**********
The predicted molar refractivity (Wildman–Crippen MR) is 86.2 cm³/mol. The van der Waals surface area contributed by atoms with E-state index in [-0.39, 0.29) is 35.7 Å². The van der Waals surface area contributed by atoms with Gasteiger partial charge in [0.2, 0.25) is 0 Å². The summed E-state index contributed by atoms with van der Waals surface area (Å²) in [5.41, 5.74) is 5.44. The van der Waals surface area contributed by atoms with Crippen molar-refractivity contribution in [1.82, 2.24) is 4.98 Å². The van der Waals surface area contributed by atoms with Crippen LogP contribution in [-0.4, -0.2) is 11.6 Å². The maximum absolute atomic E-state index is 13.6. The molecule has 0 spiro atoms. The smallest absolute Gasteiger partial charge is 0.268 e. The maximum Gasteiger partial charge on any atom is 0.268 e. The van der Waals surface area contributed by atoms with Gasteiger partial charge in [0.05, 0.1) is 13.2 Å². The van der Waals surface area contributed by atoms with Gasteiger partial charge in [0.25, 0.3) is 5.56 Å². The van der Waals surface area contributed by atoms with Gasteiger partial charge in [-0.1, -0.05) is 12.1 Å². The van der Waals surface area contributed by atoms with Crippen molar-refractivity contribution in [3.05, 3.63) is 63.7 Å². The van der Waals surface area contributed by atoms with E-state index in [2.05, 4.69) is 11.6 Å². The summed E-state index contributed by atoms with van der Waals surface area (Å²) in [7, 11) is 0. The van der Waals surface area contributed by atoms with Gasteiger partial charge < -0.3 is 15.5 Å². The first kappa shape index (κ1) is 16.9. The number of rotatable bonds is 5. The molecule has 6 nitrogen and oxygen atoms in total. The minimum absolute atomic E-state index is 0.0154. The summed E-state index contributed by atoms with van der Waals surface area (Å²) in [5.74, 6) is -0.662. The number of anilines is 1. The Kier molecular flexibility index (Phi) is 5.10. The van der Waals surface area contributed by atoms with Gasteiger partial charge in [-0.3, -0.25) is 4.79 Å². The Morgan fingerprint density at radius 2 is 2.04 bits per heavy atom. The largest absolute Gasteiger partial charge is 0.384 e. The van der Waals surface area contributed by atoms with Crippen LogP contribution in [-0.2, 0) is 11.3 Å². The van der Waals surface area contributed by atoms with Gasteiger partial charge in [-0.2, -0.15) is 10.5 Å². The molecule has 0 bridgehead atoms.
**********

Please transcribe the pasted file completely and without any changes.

The predicted molar refractivity (Wildman–Crippen MR) is 86.2 cm³/mol. The van der Waals surface area contributed by atoms with E-state index in [-0.39, 0.29) is 35.7 Å². The van der Waals surface area contributed by atoms with Gasteiger partial charge in [0.2, 0.25) is 0 Å². The summed E-state index contributed by atoms with van der Waals surface area (Å²) in [5.41, 5.74) is 5.44. The van der Waals surface area contributed by atoms with Crippen molar-refractivity contribution in [1.82, 2.24) is 4.98 Å². The van der Waals surface area contributed by atoms with Crippen LogP contribution in [-0.4, -0.2) is 11.6 Å². The maximum absolute atomic E-state index is 13.6. The molecule has 0 spiro atoms. The smallest absolute Gasteiger partial charge is 0.268 e. The maximum Gasteiger partial charge on any atom is 0.268 e. The van der Waals surface area contributed by atoms with Gasteiger partial charge in [0.05, 0.1) is 13.2 Å². The van der Waals surface area contributed by atoms with Gasteiger partial charge in [0.25, 0.3) is 5.56 Å². The van der Waals surface area contributed by atoms with Gasteiger partial charge in [-0.1, -0.05) is 12.1 Å². The van der Waals surface area contributed by atoms with Crippen molar-refractivity contribution in [3.05, 3.63) is 63.7 Å². The van der Waals surface area contributed by atoms with E-state index in [2.05, 4.69) is 11.6 Å². The summed E-state index contributed by atoms with van der Waals surface area (Å²) in [7, 11) is 0. The van der Waals surface area contributed by atoms with Gasteiger partial charge < -0.3 is 15.5 Å². The first kappa shape index (κ1) is 16.9. The number of rotatable bonds is 5. The molecule has 6 nitrogen and oxygen atoms in total. The minimum absolute atomic E-state index is 0.0154. The summed E-state index contributed by atoms with van der Waals surface area (Å²) in [5.74, 6) is -0.662. The number of anilines is 1. The Kier molecular flexibility index (Phi) is 5.10. The van der Waals surface area contributed by atoms with Gasteiger partial charge in [-0.3, -0.25) is 4.79 Å². The Morgan fingerprint density at radius 2 is 2.04 bits per heavy atom. The largest absolute Gasteiger partial charge is 0.384 e. The van der Waals surface area contributed by atoms with Crippen LogP contribution in [-0.2, 0) is 11.3 Å². The van der Waals surface area contributed by atoms with Gasteiger partial charge in [-0.2, -0.15) is 10.5 Å². The molecule has 0 bridgehead atoms.